Former Motorola lawyer Linda Bryant Valentine, the incoming executive director of the Presbyterian Church (USA)'s General Assembly Council, faces new challenges as tough as those she met in the volatile mobile-phone industry.

Beyond a downsized staff at the Louisville, Kentucky, headquarters, the lifelong Presbyterian must also grapple with long-term questions over the denomination's viability.

Valentine, scheduled to take office July 1, will guide the headquarters through reductions approved by the council in late April. The cuts include 74 jobs at headquarters and 55 overseas missionary positions.

Her predecessor, John Detterick, says the cuts—the fourth round since 1993—reflect a shift away from established, centralized programs toward conducting missions through churches and presbyteries.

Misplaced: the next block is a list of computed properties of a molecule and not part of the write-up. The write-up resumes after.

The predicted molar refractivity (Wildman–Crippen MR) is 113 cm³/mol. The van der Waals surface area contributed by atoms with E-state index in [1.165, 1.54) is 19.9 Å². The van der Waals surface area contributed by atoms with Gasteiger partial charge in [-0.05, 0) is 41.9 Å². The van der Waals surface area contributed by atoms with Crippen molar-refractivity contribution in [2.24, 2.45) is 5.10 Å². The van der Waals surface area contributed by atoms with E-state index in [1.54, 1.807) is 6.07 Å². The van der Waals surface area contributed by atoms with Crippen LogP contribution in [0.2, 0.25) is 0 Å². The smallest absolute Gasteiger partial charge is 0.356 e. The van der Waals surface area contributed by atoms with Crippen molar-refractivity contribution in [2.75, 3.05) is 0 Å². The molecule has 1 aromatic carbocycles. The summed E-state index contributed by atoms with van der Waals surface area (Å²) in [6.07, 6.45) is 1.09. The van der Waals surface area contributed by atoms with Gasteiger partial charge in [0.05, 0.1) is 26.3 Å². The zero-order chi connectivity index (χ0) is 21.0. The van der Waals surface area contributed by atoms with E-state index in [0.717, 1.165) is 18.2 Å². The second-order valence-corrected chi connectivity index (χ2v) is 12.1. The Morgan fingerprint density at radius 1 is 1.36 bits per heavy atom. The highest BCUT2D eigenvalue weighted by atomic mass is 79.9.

The former executive director says there has been a 12 percent decline in funds flowing to the national office during the past decade, and he attributes it to members' desire for a larger say in missions spending.

"I think the fact that Presbyterians continue to care deeply about missions and are becoming more personally involved … is very positive for the denomination," says Detterick, who retired after eight years on the job.

Gifts to local churches have increased an inflation-adjusted 5 percent since 1996. Yet last year the headquarters' total receipts declined more than 6 percent, or $7.5 million.

The decrease spurred the General Assembly Council to approve $9.15 million in budget cuts for 2007-08. Accounting for the addition of several new positions—most related to staff restructuring—the headquarters workforce will lose 67 jobs by October 1, dropping to 465.

Officials will eliminate 40 missionaries through attrition, ...

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